“It was really enjoyable having total creative control,” she explained with palpable enthusiasm. “When you’re working on a bespoke commission, it’s a real honour to be involved in that special moment for a client, but it is very client-led. Whereas when I was designing and creating this demi-fine collection, it could be whatever I wanted it to be, express whatever I wanted to express, and look however I wanted it to look.”

Designing a collection of jewellery, as opposed to one-off bespoke work, was also a fresh experience for Kali. She describes being able to explore the “language” between each piece - how the rings, necklaces, earrings and bangle included in Hepworth are connected to one another.

Model wearing Kali Forbe's jewellery

“Another thing that I enjoyed about putting together a demi-fine collection, is that there's a real cohesion through the pieces, so there's threads that run through them. You don’t really get that thread when working on private, bespoke commissions, it’s very client-led and you’re designing almost in a silo. Putting together a jewellery collection allows you to design pieces that speak to each other - there’s a unique language between them.”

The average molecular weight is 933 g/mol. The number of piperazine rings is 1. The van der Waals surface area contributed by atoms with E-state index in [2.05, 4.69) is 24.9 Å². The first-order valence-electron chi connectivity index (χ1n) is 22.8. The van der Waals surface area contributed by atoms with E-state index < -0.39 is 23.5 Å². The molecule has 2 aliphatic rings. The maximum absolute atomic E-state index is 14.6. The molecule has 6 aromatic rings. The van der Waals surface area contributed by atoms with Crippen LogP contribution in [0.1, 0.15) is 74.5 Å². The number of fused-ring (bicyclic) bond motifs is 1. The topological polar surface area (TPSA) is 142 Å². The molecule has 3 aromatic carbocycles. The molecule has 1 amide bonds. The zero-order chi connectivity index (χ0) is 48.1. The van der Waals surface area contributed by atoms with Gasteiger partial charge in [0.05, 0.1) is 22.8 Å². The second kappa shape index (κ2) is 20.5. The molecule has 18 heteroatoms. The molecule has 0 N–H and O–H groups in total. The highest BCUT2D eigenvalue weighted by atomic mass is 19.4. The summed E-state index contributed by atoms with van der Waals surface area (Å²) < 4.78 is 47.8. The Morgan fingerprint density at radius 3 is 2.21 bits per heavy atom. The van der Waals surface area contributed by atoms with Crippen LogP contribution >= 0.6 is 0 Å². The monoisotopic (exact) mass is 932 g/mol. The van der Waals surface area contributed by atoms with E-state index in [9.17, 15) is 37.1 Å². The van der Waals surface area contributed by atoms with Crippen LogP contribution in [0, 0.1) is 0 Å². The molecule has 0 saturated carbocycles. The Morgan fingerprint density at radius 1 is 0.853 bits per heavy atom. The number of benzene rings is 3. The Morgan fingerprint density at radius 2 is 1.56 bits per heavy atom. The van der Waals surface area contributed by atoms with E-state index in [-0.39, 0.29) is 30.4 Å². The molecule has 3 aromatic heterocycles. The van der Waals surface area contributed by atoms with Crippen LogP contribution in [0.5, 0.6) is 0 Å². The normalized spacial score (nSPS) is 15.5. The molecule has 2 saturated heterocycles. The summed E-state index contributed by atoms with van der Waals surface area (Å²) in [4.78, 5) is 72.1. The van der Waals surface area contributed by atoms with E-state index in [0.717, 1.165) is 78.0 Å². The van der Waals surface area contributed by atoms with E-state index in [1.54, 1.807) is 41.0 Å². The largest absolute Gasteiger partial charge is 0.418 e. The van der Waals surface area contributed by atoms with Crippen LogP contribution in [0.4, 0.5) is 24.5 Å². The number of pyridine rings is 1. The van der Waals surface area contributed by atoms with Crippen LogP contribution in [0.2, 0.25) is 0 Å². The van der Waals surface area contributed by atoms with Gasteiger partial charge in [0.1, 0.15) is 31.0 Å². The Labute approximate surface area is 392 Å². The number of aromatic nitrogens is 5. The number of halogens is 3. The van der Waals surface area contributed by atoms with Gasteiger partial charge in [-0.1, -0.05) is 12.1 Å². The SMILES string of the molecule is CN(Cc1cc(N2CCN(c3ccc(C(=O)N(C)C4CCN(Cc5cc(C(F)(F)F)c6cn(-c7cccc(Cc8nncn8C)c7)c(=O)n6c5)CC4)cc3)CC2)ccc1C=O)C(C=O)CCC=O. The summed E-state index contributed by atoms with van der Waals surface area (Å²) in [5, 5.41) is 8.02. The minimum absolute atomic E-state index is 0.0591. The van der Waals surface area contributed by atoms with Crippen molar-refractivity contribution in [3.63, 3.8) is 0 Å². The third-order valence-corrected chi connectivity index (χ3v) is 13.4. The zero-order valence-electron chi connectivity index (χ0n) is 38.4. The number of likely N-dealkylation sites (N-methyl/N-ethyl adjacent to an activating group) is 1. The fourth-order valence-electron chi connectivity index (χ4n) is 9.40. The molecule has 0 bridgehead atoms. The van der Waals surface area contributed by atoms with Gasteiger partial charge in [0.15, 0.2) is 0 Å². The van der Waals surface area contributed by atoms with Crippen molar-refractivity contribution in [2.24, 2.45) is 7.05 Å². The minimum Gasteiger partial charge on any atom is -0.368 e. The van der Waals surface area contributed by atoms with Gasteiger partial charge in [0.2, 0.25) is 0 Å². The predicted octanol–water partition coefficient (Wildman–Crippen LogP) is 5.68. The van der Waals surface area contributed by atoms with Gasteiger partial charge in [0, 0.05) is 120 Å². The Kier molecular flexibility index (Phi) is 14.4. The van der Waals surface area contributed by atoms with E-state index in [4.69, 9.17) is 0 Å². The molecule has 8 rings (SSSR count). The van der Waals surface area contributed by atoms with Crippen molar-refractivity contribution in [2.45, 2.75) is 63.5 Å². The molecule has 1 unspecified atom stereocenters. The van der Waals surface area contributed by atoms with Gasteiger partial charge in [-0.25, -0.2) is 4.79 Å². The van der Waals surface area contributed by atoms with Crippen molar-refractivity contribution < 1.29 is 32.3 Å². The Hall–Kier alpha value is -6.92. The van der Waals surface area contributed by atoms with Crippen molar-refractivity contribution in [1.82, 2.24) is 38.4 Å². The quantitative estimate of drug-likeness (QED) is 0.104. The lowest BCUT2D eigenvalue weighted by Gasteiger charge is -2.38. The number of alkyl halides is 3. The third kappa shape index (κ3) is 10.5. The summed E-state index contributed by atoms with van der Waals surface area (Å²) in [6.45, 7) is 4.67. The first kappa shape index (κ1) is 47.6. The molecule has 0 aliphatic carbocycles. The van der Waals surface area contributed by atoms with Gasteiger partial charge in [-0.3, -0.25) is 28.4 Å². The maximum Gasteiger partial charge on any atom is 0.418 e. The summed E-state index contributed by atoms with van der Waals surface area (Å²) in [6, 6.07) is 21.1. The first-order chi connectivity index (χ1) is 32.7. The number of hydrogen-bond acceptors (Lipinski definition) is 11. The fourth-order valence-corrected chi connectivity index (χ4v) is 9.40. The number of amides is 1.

Hepworth is also a body of work produced during an unprecedented moment in human history - the first global pandemic, and the first of many lockdowns in the UK. As a result, the conditions in which it was produced are unique; everyday life ground to a halt, and there were few distractions to the creative process.

“I got a full immersion in the designing process, which isn’t something you would usually experience, as when you’re running your own business, you have so many things happening, so many plates spinning at once. At that time, very little was going on at all, so other than the daily planning of how I was going to financially survive the pandemic, and all the other fears and anxieties around Covid-19, it was a full immersion.”